Storage of gold in human tissues is dependent upon organ mass as well as upon the concentration of gold. Therefore, tissues having the highest gold levels (w/w) do not necessarily contain the greatest total amounts of gold. The major depots, in decreasing order of total gold content are the bone marrow, liver, skin and bone, accounting for approximately 85% of body gold. The highest concentrations of gold are found in the lymph nodes, adrenal glands, liver, kidneys, bone marrow, and spleen. Relatively small concentrations are found in articular structures.
Gold passes the blood-brain barrier in hamsters.
Transfer of gold across the human placenta at the 20th week of pregnancy has been documented. The placenta showed numerous gold deposits and smaller amounts were detected in the fetal liver and kidneys; other tissues provided no evidence of gold deposition.
Gold is excreted into human milk in significant amounts and trace amounts can be demonstrated in the blood of nursing infants (see Precautions, Lactation).
Indications And Clinical Uses:
For the adjunctive treatment of early active rheumatoid arthritis (both of the adult and juvenile types) not adequately controlled by other anti-inflammatory agents and conservative measures. In chronic, advanced cases of rheumatoid arthritis, gold therapy is less valuable.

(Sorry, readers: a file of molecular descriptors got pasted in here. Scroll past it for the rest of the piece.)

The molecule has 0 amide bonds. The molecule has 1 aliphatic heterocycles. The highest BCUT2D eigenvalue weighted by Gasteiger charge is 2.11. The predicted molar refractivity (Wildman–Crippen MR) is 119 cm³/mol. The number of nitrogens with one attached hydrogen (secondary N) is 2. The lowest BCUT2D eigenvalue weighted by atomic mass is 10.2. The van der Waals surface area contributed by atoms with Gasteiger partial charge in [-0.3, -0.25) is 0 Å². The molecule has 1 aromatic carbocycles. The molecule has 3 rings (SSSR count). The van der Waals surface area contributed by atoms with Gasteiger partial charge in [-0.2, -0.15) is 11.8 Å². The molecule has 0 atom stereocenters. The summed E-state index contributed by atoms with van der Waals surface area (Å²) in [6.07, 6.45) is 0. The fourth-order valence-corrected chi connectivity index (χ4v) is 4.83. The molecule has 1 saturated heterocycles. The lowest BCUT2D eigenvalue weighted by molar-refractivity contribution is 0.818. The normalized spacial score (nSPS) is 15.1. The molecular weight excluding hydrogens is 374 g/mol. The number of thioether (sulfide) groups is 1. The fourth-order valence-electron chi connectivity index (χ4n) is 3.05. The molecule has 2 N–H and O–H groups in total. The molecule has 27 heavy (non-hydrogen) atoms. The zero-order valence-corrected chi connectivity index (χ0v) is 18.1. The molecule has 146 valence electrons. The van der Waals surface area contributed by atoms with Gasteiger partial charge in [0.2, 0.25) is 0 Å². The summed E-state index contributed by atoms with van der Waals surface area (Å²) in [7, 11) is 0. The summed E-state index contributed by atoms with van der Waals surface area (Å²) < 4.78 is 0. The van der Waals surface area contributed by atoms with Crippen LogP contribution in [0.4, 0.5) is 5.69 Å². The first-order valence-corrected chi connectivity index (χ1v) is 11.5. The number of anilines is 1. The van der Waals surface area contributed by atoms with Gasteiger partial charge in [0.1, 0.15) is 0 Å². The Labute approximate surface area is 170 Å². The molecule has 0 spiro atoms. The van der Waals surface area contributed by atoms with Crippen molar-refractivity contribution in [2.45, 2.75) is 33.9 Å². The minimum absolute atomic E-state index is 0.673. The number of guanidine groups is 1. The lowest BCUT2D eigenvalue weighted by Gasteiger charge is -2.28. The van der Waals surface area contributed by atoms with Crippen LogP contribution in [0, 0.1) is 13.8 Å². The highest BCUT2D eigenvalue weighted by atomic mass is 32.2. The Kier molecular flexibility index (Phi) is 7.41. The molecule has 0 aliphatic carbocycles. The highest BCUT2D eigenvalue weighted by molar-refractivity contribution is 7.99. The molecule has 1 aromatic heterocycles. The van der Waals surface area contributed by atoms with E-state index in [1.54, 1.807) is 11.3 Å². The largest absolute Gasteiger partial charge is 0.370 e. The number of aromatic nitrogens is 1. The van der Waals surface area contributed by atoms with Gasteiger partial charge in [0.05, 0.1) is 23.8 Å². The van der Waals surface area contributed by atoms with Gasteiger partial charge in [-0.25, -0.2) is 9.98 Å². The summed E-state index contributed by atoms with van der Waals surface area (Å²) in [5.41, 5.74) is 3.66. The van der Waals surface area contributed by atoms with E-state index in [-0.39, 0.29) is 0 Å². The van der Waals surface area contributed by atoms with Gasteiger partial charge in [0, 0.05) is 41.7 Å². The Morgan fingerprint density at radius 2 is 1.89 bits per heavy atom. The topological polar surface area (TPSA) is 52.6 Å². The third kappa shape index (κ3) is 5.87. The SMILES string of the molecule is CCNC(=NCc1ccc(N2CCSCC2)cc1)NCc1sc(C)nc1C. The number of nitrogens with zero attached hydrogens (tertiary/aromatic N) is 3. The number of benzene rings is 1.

Antirheumatic measures such as salicylates and other anti-inflammatory drugs (both steroidal and nonsteroidal) may be continued after initiation of gold therapy. After improvement commences, these measures may be discontinued slowly as symptoms permit.
See Precautions, Laboratory Tests and Dosage.
A history of known hypersensitivity to any component of aurothioglucose contraindicates its use. Gold therapy is contraindicated in patients with uncontrolled diabetes mellitus, severe debilitation, systemic lupus erythematosus, renal disease, hepatic dysfunction, uncontrolled congestive heart failure, marked hypertension, agranulocytosis, other blood dyscrasias or hemorrhagic diathesis; or if there is a history of infectious hepatitis. Patients who recently have had radiation, and those who have developed severe toxicity from previous exposure to gold or other heavy metals should not receive aurothioglucose.